Activity Answers
Broadcast 2


Weekly Weather Log
Each week please complete the following information for both our location here off the coast of Australia and the location at your school. Each week students should complete the weekly log with the weather information at their school. Mrs. Linsley will send the ship weather report by email following each broadcast. Students can record this information at that time. Also, the front page of the web site will always display the time and date in Australia.

  My School Ship in Australia

Temperature

*
27°C

Day and Time

*
January 24, 2001 @ 10:00am
Precipitation
[indicate snow, sleet or rain]
*
None
Skies or Cloud Bank
*
No Report
Season
*
High Summer
Wind Speed and Direction
*
18-22 Knots S.E.


Formula for Converting Celsius to Fahrenheit:
F= (1.8 X C) +32
C=F-32/1.8

1 Knot = 1 nautical mile per hour (1 nautical mile = 6076 feet or 1852 meters)

Cloud Cover is recorded by a code which lists the coverage in eights:
Code:Eights
0:0
1:1/8 or less
2:2/8
3:3/8
4:4/8
5:5/8
6:6/8
7:7/8
8:8/8 Overcast
9: obscured or cloud amount cannot be determined

Questions/Activities
[Complete the questions below prior to the broadcasts, if at all possible]

This week's question is:
Calculate the weight of drill pipe string.

To keep the arithmetic simple you can use 20 lbs / foot (or 60 lbs / meter) for the weight of the drill pipe. The length of pipe used will vary from site to site depending on the water depth and the depth drilled into the sea floor. The water depth at most of the sites to be drilled on Leg 194 is in the range 900-1500 feet, and the depth to be drilled into the sea floor in each case will be 1350-1800 feet.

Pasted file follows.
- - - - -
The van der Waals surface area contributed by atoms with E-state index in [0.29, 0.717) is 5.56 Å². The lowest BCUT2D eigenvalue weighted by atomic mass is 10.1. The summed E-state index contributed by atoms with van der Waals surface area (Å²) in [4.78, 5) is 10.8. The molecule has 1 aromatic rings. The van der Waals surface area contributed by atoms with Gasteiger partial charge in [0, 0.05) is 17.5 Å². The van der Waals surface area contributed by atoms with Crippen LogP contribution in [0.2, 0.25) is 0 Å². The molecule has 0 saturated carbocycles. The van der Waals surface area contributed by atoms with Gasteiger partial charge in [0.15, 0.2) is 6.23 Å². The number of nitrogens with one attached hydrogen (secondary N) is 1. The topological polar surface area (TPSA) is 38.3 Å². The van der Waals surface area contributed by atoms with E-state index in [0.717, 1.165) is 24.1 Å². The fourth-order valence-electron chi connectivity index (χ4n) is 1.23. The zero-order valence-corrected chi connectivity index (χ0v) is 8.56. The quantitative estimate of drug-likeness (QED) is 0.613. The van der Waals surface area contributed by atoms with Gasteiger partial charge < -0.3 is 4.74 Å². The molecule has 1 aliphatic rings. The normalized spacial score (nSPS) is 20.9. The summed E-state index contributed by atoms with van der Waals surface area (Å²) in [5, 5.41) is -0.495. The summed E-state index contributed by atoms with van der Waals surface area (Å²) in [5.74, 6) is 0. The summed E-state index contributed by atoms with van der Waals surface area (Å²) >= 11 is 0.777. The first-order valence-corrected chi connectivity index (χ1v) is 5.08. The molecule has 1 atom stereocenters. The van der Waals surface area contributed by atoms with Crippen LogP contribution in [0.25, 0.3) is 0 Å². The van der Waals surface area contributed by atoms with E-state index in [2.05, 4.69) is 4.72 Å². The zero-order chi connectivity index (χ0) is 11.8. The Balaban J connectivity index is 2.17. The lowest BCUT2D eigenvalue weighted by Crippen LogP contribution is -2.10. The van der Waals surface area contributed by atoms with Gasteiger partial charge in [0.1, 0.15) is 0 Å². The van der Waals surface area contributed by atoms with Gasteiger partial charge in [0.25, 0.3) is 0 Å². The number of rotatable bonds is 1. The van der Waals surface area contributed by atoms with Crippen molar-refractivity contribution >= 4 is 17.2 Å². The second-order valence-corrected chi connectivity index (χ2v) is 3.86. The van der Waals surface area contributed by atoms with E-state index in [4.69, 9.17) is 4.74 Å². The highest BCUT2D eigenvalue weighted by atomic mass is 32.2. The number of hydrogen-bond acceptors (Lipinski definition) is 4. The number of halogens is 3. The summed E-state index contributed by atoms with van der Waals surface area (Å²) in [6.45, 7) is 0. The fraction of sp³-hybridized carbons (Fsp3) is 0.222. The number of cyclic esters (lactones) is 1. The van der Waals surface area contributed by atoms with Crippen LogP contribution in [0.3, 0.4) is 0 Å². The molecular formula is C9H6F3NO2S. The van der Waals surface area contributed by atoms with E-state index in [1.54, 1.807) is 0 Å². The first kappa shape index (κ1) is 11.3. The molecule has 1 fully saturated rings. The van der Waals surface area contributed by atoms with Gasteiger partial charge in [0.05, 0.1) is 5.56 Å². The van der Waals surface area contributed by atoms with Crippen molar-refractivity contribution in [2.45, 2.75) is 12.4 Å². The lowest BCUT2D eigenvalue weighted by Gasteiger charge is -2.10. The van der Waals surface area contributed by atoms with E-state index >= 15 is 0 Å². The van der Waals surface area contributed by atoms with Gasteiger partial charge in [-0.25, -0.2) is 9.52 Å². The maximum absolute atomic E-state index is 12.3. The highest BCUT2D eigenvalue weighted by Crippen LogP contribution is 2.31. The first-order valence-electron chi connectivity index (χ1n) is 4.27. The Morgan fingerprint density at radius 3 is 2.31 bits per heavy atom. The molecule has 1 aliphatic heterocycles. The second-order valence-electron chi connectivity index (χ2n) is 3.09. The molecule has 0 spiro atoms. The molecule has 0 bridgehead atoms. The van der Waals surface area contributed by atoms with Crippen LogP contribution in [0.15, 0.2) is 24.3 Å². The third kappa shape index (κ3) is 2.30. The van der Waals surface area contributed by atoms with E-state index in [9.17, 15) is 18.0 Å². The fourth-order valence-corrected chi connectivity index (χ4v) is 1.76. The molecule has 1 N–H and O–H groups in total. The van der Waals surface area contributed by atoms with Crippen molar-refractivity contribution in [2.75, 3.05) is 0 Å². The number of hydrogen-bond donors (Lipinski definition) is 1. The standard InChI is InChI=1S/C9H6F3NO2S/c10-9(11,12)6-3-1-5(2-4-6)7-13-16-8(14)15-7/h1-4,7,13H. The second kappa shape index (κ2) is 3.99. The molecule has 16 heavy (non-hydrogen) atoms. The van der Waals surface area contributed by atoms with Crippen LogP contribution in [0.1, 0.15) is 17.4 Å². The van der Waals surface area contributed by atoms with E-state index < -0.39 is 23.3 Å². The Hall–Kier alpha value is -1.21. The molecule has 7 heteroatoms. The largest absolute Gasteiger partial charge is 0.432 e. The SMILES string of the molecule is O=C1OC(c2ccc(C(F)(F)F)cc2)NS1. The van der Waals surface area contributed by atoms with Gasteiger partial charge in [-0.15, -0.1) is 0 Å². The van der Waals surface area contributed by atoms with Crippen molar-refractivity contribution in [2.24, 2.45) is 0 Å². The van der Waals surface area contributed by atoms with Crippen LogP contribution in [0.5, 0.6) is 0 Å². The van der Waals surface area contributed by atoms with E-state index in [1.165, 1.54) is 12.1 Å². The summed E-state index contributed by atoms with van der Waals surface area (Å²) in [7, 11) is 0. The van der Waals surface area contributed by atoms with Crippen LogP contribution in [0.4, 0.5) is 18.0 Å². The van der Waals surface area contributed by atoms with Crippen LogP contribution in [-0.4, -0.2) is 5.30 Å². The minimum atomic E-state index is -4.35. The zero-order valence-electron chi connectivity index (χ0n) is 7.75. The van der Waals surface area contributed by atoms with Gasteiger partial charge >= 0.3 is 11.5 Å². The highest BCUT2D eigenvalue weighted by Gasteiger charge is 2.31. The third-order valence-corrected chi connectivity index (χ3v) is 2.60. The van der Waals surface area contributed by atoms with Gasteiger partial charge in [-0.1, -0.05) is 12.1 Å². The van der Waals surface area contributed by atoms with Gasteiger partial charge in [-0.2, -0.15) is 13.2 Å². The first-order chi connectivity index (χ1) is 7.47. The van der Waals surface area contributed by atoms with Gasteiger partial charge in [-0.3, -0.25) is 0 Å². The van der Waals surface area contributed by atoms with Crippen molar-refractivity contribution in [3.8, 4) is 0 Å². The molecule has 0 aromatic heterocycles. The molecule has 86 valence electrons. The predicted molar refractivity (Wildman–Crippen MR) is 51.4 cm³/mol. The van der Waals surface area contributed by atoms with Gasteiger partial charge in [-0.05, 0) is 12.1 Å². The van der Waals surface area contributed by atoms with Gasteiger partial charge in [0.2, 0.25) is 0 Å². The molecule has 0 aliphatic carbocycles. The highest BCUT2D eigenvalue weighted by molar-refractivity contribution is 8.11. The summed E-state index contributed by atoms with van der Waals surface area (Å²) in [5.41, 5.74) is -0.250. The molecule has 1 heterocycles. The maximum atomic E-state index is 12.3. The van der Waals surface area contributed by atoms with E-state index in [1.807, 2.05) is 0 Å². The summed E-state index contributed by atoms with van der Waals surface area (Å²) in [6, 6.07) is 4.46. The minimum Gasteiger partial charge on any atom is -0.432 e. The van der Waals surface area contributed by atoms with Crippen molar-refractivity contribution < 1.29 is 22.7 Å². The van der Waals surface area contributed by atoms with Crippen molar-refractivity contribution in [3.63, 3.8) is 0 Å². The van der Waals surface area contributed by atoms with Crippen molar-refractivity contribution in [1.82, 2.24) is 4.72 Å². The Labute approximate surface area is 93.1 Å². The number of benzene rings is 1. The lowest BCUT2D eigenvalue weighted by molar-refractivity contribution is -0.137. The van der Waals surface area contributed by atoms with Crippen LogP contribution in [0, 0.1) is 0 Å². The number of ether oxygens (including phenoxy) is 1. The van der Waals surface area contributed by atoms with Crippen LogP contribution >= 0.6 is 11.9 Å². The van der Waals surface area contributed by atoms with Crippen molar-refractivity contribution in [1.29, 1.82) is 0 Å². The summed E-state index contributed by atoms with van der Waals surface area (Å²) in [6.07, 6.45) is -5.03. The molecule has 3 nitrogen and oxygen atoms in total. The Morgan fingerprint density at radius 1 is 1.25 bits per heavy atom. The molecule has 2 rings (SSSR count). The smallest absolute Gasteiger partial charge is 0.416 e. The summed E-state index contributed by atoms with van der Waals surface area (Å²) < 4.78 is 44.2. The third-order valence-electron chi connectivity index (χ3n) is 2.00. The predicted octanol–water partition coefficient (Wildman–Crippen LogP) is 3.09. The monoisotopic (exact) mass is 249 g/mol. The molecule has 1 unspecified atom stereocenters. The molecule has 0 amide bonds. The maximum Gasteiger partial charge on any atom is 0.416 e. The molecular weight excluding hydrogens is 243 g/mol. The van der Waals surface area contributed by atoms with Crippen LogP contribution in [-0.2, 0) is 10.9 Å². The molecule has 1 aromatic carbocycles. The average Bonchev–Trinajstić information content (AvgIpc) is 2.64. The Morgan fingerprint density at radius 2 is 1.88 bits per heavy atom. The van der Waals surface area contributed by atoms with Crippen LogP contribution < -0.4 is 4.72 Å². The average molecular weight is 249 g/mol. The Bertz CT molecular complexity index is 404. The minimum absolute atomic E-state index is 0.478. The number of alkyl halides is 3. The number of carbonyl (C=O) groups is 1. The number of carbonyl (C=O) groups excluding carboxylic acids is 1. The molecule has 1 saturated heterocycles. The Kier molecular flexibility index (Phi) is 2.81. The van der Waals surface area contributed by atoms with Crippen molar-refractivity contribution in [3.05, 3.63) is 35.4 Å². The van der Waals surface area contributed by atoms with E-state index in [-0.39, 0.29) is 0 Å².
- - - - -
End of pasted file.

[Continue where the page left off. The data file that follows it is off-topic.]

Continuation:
For the purpose of this problem:
Given, the weight of the drill pipe stated above, the water depth equal to 1200 feet and the depth drilled into the sea floor of 1800 feet, calculate the weight of the drill pipe string
[Note remember to include the units].

The total weight of the pipe string is simply the length (in feet or meters) multiplied by the weight per foot, and the total length of the pipe is the water depth plus the depth the pipe extends into the sea floor:
(Water depth + Depth below seafloor)
X Weight per unit length = Total weight
Thus, if the water depth is 1200 feet and the pipe extends 1800 feet into the sea floor, and the weight of the pipe per foot is 20 lbs:
Total weight = (1200 ft + 1800 ft) X 20 lbs/ft = 3000 X 20 lbs = 60, 000 lbs

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